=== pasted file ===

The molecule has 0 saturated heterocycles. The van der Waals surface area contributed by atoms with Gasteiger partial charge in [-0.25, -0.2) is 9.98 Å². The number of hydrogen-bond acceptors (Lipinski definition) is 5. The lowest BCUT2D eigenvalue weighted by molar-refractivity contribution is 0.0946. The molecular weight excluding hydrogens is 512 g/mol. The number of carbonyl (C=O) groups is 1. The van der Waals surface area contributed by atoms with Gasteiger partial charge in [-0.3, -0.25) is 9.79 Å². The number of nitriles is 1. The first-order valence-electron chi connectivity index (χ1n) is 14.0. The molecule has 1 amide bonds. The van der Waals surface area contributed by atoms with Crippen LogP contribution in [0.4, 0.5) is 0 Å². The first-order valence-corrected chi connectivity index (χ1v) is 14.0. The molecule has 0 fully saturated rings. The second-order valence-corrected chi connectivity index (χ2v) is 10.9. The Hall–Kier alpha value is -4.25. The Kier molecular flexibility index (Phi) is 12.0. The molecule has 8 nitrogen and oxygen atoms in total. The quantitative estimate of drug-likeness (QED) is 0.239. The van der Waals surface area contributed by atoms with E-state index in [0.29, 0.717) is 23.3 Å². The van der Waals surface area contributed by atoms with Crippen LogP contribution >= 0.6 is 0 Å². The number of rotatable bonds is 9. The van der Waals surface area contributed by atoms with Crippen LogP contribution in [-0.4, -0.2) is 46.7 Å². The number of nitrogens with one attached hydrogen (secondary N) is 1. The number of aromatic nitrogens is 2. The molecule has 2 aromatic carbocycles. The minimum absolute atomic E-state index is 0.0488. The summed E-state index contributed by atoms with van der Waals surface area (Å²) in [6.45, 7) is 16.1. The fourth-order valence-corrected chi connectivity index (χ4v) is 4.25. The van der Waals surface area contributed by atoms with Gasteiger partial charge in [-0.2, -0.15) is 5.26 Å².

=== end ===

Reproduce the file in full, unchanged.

The molecule has 0 saturated heterocycles. The van der Waals surface area contributed by atoms with Gasteiger partial charge in [-0.25, -0.2) is 9.98 Å². The number of hydrogen-bond acceptors (Lipinski definition) is 5. The lowest BCUT2D eigenvalue weighted by molar-refractivity contribution is 0.0946. The molecular weight excluding hydrogens is 512 g/mol. The number of carbonyl (C=O) groups is 1. The van der Waals surface area contributed by atoms with Gasteiger partial charge in [-0.3, -0.25) is 9.79 Å². The number of nitriles is 1. The first-order valence-electron chi connectivity index (χ1n) is 14.0. The molecule has 1 amide bonds. The van der Waals surface area contributed by atoms with Crippen LogP contribution in [0.4, 0.5) is 0 Å². The first-order valence-corrected chi connectivity index (χ1v) is 14.0. The molecule has 0 fully saturated rings. The second-order valence-corrected chi connectivity index (χ2v) is 10.9. The Hall–Kier alpha value is -4.25. The Kier molecular flexibility index (Phi) is 12.0. The molecule has 8 nitrogen and oxygen atoms in total. The quantitative estimate of drug-likeness (QED) is 0.239. The van der Waals surface area contributed by atoms with E-state index in [0.29, 0.717) is 23.3 Å². The van der Waals surface area contributed by atoms with Crippen LogP contribution >= 0.6 is 0 Å². The number of rotatable bonds is 9. The van der Waals surface area contributed by atoms with Crippen LogP contribution in [-0.4, -0.2) is 46.7 Å². The number of nitrogens with one attached hydrogen (secondary N) is 1. The number of aromatic nitrogens is 2. The molecule has 2 aromatic carbocycles. The minimum absolute atomic E-state index is 0.0488. The summed E-state index contributed by atoms with van der Waals surface area (Å²) in [6.45, 7) is 16.1. The fourth-order valence-corrected chi connectivity index (χ4v) is 4.25. The van der Waals surface area contributed by atoms with Gasteiger partial charge in [-0.2, -0.15) is 5.26 Å².